by Bert Bartlett
Pete Finney of the Times Picayune is a walking treasure trove of most anything sports and New Orleans, he having written for the paper since – World War II. As an opening eulogist for David Dixon at Holy Name of Jesus Church on St. Charles, he spoke just like he writes: candidly and amenably.
Pro football and New Orleans were eventually going to catch up with one another, regardless of whom and whatever was in between them. The game was oozing with growth in the 1960’s, paralleling that of television as a household appliance instead of an entertainment luxury item. Baseball devotees were first squarely affronted with America’s Favorite Pastime in the past tense, as to what really was America’s Game. Some are still in a little denial about that today, even though it doesn’t matter.
But it was Dave Dixon who arrived at the bonfire first, armed with a match. His most strident work may have been in not knocking anything off the tables while maneuvering between them, when orchestrating exhibition football in a Deep South segregationist city. Concurrently, he had to convince the board that the field behind the ivory walls of Tulane University was suitable for playing commercial enterprise, because it was in the best civic interests to do so. Of course it was.
And yes, that copper colored oval downtown was very much his baby. It ignited commercial real estate development on that end of the Poydras corridor, for which receiving bursars at the Orleans Parish Tax Assessor’s Office should be eternally grateful. Dixon’s only regret about the building was that some lives were lost in it, in the fall of 2005.
With promoters in general, it can seemingly turn into always something. Dixon’s subsequent foray with spring football was cut short by his business acumen that foresaw it running itself into the ground, which it did several times over, he having cashed out before it ever kicked off. There was a volley with World Championship Tennis, partnering with Kansas City Chiefs owner Lamar Hunt. He had another pigskin idea, that of a bi-partisan, democratic league, where the fans owned and operated it on their city’s behalf, avoiding the cyclical clashes that can occur with owners that have restless personalities and titan images of themselves, at the same time allowing fans to look nowhere else but in the mirror if their team pulled up the rear end of things. What he was really espousing was an advanced community ownership model of the Green Bay Packers. Perhaps he only dreamed that remotes on waistbands could replace transmitters in quarterbacks’ helmets, and fans could call the plays with Skype. Yet regardless of what he proposed, Mr. Dixon always did it from the heart, particularly if it was about New Orleans, as Mr. Finney often saw, first hand.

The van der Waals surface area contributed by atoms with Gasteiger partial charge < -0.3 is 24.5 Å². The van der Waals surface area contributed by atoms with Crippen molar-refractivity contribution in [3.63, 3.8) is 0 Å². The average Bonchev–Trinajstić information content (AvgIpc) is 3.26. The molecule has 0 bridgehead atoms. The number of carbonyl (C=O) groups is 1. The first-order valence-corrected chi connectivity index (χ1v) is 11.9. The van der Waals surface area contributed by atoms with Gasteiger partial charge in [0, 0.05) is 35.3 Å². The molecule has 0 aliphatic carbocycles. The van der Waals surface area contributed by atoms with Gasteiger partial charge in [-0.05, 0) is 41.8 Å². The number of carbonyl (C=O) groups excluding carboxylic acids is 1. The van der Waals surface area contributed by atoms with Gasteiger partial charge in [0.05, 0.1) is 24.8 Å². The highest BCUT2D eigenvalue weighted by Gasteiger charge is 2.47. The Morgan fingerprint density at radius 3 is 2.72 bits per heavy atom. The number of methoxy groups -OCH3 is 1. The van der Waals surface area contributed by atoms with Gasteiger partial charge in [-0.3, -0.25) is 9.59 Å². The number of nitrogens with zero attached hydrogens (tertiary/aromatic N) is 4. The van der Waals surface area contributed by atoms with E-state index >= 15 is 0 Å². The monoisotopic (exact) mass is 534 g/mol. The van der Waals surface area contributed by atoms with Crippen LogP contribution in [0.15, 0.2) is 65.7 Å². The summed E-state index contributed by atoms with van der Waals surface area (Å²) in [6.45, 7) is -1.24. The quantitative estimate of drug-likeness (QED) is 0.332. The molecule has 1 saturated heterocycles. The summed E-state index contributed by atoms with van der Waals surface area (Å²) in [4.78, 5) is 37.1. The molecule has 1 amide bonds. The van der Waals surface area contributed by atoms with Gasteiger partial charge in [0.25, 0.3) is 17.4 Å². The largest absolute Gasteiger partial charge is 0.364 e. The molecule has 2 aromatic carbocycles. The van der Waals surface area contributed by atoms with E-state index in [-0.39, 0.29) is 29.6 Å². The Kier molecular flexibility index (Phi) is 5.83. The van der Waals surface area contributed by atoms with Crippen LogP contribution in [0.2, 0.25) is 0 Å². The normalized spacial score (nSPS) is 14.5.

From the excerpts, Dixon’s book is informative and entertaining, yet another one added onto my list, The Saints, The Superdome, And The Scandal (2008, Pelican Publishing Co.). In my A Tale Of Two Seasons, Katrina & A Super Bowl, Dixon is naturally co-prominent in the chapter Godfather Of The Saints, though the title is not named for him.
Though his son Stuart was a year ahead of me at Metairie Park Country Day, at some point in my mid to late twenties, I showed up unannounced at Mr. Dixon’s art gallery in the Quarter and introduced myself. Feeling I had gotten some legs back under me after a season playing club ball for the Kenner Cardinals (semi-pro is a euphemism; nobody gets paid and guys change into uniforms out of the trunks of their cars), and with a loose grip on reality, I asked him if he would consider making a call for me to get a tryout with the Saints. He said, “Well, I’d be glad to make a call over there, see what I can do, but with no credible college experience to back it up with…..” The call rightly stayed in house, but the only point of this little confessional is that, up close and personal, Dixon was receptive, kind, and wanting to help. So ‘Dat’s how he will be remembered here (coincidentally, he passed away at age 87, my schoolboy jersey number).
There were some public faces at the service, but the ceremony was definitely not about them. Television cameras were outside, where they belonged.
Poetic justice was not just a concept in Dixon’s life, he having lived long enough to see the Saints finally win a title. After the half-open casket was closed, his coffin was draped with an American flag, though it may just have well been Black & Gold, the color of a little umbrella a lithe dancer slowly waved above her head, in leading a Second Line for the final procession. The Zion Harmonizers choired in with an alert and uplifting version of Oh When The Saints as has ever been heard. The old adage about it being unlucky to open an umbrella inside, and in the sanctity of a church, did not seem to apply, and was no sin whatsoever.